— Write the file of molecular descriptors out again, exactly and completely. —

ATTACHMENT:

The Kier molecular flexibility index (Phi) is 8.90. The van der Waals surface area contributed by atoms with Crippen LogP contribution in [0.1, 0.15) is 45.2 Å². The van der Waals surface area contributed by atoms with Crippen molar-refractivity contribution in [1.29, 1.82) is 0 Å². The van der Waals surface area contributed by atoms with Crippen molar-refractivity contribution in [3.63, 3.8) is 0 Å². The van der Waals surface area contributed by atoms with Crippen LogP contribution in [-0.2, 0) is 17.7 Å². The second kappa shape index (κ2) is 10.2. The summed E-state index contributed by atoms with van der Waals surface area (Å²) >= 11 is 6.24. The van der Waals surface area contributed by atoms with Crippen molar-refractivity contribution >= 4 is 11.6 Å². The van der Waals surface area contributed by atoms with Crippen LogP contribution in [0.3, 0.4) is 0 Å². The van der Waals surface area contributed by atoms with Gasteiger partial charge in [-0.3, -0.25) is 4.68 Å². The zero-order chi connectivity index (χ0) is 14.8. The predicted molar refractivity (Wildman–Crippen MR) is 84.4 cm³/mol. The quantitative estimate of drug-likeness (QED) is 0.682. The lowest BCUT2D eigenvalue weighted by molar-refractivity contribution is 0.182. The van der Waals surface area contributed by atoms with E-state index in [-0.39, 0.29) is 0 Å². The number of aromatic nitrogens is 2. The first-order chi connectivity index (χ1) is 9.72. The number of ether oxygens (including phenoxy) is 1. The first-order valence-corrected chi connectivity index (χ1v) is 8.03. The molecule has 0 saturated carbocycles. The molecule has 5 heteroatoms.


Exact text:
The Kier molecular flexibility index (Phi) is 8.90. The van der Waals surface area contributed by atoms with Crippen LogP contribution in [0.1, 0.15) is 45.2 Å². The van der Waals surface area contributed by atoms with Crippen molar-refractivity contribution in [1.29, 1.82) is 0 Å². The van der Waals surface area contributed by atoms with Crippen molar-refractivity contribution in [3.63, 3.8) is 0 Å². The van der Waals surface area contributed by atoms with Crippen LogP contribution in [-0.2, 0) is 17.7 Å². The second kappa shape index (κ2) is 10.2. The summed E-state index contributed by atoms with van der Waals surface area (Å²) >= 11 is 6.24. The van der Waals surface area contributed by atoms with Crippen molar-refractivity contribution >= 4 is 11.6 Å². The van der Waals surface area contributed by atoms with Crippen LogP contribution in [0.3, 0.4) is 0 Å². The van der Waals surface area contributed by atoms with Gasteiger partial charge in [-0.3, -0.25) is 4.68 Å². The zero-order chi connectivity index (χ0) is 14.8. The predicted molar refractivity (Wildman–Crippen MR) is 84.4 cm³/mol. The quantitative estimate of drug-likeness (QED) is 0.682. The lowest BCUT2D eigenvalue weighted by molar-refractivity contribution is 0.182. The van der Waals surface area contributed by atoms with E-state index in [-0.39, 0.29) is 0 Å². The number of aromatic nitrogens is 2. The first-order chi connectivity index (χ1) is 9.72. The number of ether oxygens (including phenoxy) is 1. The first-order valence-corrected chi connectivity index (χ1v) is 8.03. The molecule has 0 saturated carbocycles. The molecule has 5 heteroatoms.